El Geco Verde is situated in the foothills of the Sierra Nevada on the edge of the National Park. A few tarmac roads bend through the trees and countryside linking up small towns but the main access to the farms and isolated hamlets is on a wool-tangled ball of dusty, gravel tracks. These pitted ruts dissect the landscape of olive and almond trees, providing access for a variety of tractor-pulled technology, ancient and modern, that weed, rake, cut and clear around the darkened, twisting trunks.
Olives and almond production dominate the local economy. Several river valleys have been commandeered to aid the local farms in the endless search for moisture. Dams have been constructed to hold back large bodies of water that, when the time is right, is released into an intricate irrigation system that flows throughout the fields.
These also double up as recreational opportunities. Companies now offer to visitors and locals an extensive menu of activities including paddle boarding & kayaking. Off-road Segway is an exciting way to explore the trails and the canyons of the national park.
Hiking the trails of the national park can be challenging but it’s rewarded with the senses zinging.
The Banos de Zujar, at the mouth of the almost-dried up river where it meanders into the lake, is a crack in the earth’s crust, allowing a thermal pool to emerge. This has a constant temperature of 38°, lovely and warm compared to the snow-resourced waters of all the other streams and lakes and reservoirs, and is bottomed with deliciously gooey, and supposedly skin-healthy, mud.
Yayyy. My first trip through an airport, onto a plane and out the other side for so long. How I’ve missed that anticipation of different cultures, sounds, smells, sights. So good to feel warm sunshine on the face, to see locals at tables watching or waiting as the world catches up again, to be immersed in other languages and habits and lifestyles. I am jumping in. The water is warm.
This trip is to southern Spain through Malaga meeting up with some of the family. It’s a drive up into the Sierra Nevada. North of Granada the route changes from peaceful motorway to empty local roads and then a lonely track into the dry, rocky landscape of the foothills. In the distance the high ridges are snow laden, providing a freezing frame to the farms and villages that await the heat of summer.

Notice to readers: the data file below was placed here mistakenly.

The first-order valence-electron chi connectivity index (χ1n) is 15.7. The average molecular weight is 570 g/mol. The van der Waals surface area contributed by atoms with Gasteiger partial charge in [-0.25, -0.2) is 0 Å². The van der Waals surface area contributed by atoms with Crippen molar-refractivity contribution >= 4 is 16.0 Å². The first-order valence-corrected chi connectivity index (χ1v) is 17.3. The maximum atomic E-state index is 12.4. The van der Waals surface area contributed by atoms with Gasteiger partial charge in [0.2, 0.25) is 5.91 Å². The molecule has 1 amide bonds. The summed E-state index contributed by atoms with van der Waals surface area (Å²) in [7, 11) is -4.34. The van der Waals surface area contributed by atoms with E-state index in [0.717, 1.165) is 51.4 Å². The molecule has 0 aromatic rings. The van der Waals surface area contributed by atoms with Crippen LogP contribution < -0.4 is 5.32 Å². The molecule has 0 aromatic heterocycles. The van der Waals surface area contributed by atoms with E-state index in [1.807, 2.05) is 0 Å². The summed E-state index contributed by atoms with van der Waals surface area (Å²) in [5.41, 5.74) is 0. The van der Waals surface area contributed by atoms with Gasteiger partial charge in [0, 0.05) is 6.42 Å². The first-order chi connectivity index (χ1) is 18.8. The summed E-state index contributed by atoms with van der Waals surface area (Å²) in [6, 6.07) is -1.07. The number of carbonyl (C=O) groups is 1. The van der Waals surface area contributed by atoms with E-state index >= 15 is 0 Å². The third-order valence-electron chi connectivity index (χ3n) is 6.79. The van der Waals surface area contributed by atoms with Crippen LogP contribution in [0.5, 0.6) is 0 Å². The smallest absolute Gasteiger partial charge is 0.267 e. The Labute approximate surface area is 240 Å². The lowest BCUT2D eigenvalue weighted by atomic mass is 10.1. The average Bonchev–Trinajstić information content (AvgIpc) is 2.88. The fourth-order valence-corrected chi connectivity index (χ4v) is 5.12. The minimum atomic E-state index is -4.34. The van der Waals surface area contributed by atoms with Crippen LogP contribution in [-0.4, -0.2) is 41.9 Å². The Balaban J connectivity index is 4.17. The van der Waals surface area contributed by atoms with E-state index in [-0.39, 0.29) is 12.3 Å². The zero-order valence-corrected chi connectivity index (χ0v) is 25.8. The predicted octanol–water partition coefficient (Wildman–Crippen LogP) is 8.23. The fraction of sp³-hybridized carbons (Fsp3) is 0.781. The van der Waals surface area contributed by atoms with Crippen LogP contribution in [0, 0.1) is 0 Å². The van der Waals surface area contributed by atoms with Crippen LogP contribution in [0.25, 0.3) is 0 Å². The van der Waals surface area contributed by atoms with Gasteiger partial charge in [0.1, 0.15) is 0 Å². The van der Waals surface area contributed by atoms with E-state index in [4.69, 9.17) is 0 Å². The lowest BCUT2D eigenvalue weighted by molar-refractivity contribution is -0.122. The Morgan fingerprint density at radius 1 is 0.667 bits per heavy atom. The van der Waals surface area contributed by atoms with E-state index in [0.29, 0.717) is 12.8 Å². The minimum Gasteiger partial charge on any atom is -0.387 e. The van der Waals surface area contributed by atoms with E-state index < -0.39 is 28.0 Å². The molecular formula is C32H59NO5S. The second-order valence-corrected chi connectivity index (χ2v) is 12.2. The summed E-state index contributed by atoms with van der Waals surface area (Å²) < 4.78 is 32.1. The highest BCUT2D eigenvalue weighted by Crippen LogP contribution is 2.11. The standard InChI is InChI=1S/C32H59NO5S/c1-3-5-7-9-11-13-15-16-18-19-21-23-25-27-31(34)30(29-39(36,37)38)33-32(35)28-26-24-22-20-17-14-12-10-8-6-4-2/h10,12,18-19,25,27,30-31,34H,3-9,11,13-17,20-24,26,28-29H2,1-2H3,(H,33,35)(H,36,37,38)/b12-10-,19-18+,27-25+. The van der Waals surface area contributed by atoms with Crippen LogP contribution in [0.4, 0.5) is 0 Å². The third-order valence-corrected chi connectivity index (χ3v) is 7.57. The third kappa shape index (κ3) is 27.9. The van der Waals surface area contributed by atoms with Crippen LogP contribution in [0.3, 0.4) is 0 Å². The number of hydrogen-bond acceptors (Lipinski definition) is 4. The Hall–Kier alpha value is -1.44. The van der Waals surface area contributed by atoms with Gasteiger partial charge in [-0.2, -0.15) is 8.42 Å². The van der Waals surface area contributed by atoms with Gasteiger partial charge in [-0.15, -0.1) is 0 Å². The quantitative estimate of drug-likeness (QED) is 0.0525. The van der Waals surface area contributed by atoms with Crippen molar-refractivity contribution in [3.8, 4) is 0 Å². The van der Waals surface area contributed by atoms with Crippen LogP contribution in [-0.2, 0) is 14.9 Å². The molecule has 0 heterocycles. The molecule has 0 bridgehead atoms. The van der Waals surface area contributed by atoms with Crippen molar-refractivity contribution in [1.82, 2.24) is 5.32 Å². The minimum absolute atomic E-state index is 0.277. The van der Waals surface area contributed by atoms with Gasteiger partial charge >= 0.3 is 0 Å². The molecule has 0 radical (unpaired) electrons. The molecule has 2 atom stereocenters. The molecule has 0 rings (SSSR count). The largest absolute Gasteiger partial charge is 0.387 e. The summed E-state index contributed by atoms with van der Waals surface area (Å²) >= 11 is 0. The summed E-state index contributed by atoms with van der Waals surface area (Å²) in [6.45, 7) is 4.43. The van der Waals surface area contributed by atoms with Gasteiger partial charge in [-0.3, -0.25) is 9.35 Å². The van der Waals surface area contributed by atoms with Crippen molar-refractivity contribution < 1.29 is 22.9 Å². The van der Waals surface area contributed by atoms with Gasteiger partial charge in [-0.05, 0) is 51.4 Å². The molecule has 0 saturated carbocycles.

El Geco Verde sits on a hump of land overseeing a vast landscape of bountiful olive and almond trees. A peaceful place where the blanket of silence and bird song makes more noise than any rush hour traffic from life back home. The shouting hustle of life quickly disappears and old priorities re-establish themselves.
It is Easter Sunday. Having introduced the British custom of egg rolling to Andalusia it is out and about. Passing the dam, stopping to appreciate its curves edges, we follow its cooling gushing through the dusty landscape.
In Castril, the local town, the procession has finished. The locals settle to a long afternoon in the bars and restaurants. Groups of all ages settle around long tables pushed out through the narrow streets. Laughter, banter, anecdotes – conversations are shared on the table and across the street. The speedy ricochet of machine gun Spanish sounds loud above the movement of wandering couples and families and friends.
Moving around England’s tip, Cornwall’s north coast is a high drama of high, angry cliffs separated by gentle, crescent-shaped coves of soft sand. The complete range, & more, of the blue palette colours the hugeness of sky and the vastly distant ocean. Both are disrupted by the force of white weather. Clouds build and isolate as cotton wool is spread across the heavens by high winds. The ocean is blown up by the same winds into a ferocious bombardment, throwing itself upon beach, rocks or harbour wall in line upon line of snarling white beasts attempting to break down the land’s resistance.
The beach fleurons, bitten out of the cliffs are magnificent, particularly at low tide when their true dramatic beauty can be truely appreciated. Most are inaccessible on foot although some can be reached by scrambling down cliff paths. The more accessible ones have been taken over by fishing or farming or mining communities who use the ocean as their main livelihood or as an essential means of transporting goods, produce or materials.
Porthmeor Beach, St Ives
St Ives is such a vibrant town with its narrow alleys and lanes that all focus on the harbour.
The high tide lashes up against the encircling stone jetties. As it recedes, the town’s beaches merge outside the harbour walls. Holidaymakers enjoy the range of artesan shops, the pasties, the pubs & bars & restaurants or just wandering the streets at tourist pace. Where’s Wally? Nah, Meet Marky, in pic below!
A sign of the holidaymakers life today is the number of Status Dogs they bring with them. They yap & bark and tangle around legs & paws & feet. These posing, sniffing, prancing bundles of shag pile rug demand a great deal of attention and require lots of care & protection. Maybe St Ivez is a particularly hazardous place. I’ve seen them put in knitted wool tunics, in wheeled carts pulled behind bicycles, carried in the arms of owners, pushed along in buggies, placed in a material basket under the table in a restaurant, sitting on pub seats, peeking out of a coat pocket. A dog should be treated like a dog, not like a four legged, shaggy Tamagotchi.